Joe Manchin Skeptical of Bernie’s $3.5 Trillion Reconciliation Package

Sen. Joe Manchin (D-WV) is skeptical of the $3.5 trillion reconciliation package unveiled Tuesday, throwing a wrench into President Joe Biden’s two track agenda.

“We’re anxious to review it,” Manchin told a Washington Post reporter on Wednesday before expressing his concerns on how to pay for the massive spending increase and whether the package will make America “globally competitive.”

“Dental is a very important part of a person’s health… But we have to pay for all this,” Manchin pointed out, along with expressing concern over the crises of inflation and deficit spending.

“I think everything should be paid for. We’ve put enough free money out,” Manchin told reporters.

Manchin’s comments come as Senate Democrats announced Tuesday evening a $3.5 trillion reconciliation “infrastructure” proposal that otherwise would not make it into a bipartisan infrastructure deal.

The $3.5 trillion represents a top line budget number that includes many items self-designated socialist Sen. Bernie Sanders (I-VT) fancies, such as expanding medicare, global warming initiatives, and suburb displacement with low-income housing, subsidized housing, subsidized childcare, and subsidized racial equity and environmental justice.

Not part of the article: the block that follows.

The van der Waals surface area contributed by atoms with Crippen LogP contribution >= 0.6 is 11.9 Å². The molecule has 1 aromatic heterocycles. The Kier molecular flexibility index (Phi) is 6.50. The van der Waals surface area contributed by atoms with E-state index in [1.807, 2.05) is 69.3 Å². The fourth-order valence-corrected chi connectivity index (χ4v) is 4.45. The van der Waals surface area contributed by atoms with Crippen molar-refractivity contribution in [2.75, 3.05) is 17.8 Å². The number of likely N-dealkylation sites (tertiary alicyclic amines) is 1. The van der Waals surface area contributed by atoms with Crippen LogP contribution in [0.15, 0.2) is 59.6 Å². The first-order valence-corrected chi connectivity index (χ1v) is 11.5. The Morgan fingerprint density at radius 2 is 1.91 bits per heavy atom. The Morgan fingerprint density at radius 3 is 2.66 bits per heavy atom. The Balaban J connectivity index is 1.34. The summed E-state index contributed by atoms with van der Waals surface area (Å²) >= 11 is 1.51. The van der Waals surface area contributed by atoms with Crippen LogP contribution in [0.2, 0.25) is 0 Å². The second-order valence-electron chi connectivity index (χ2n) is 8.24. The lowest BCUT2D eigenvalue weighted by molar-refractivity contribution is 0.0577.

The text of the Senate’s budget plan has yet to be released, but is planned to coincide with the bipartisan infrastructure two-pronged approach “to circumvent a GOP filibuster using budget reconciliation, the same move that Democrats used to pass the president’s $1.9 trillion pandemic aid package in March.”

Manchin’s hesitancy underscores what other congressional members might think of the reconciliation package, as Democrat leadership has said they will not support the bipartisan deal without an assurance the reconciliation package will succeed.

Already in the House there are rumblings of both the far-left and more temperate Democrats concerned over the two track approach, due to being either not radical enough or simply too radical.

Manchin, therefore, worries Biden and the Democrat leadership, knowing that losing just one vote in the Senate or a few in the House, would sink the spending proposal drawn by Sanders.

Manchin found himself in a similar spot in March, when he ultimately held out during the coronavirus package negotiations to secure wins for his state in exchange for his pinch-pin vote that won the day for Biden’s schemes.

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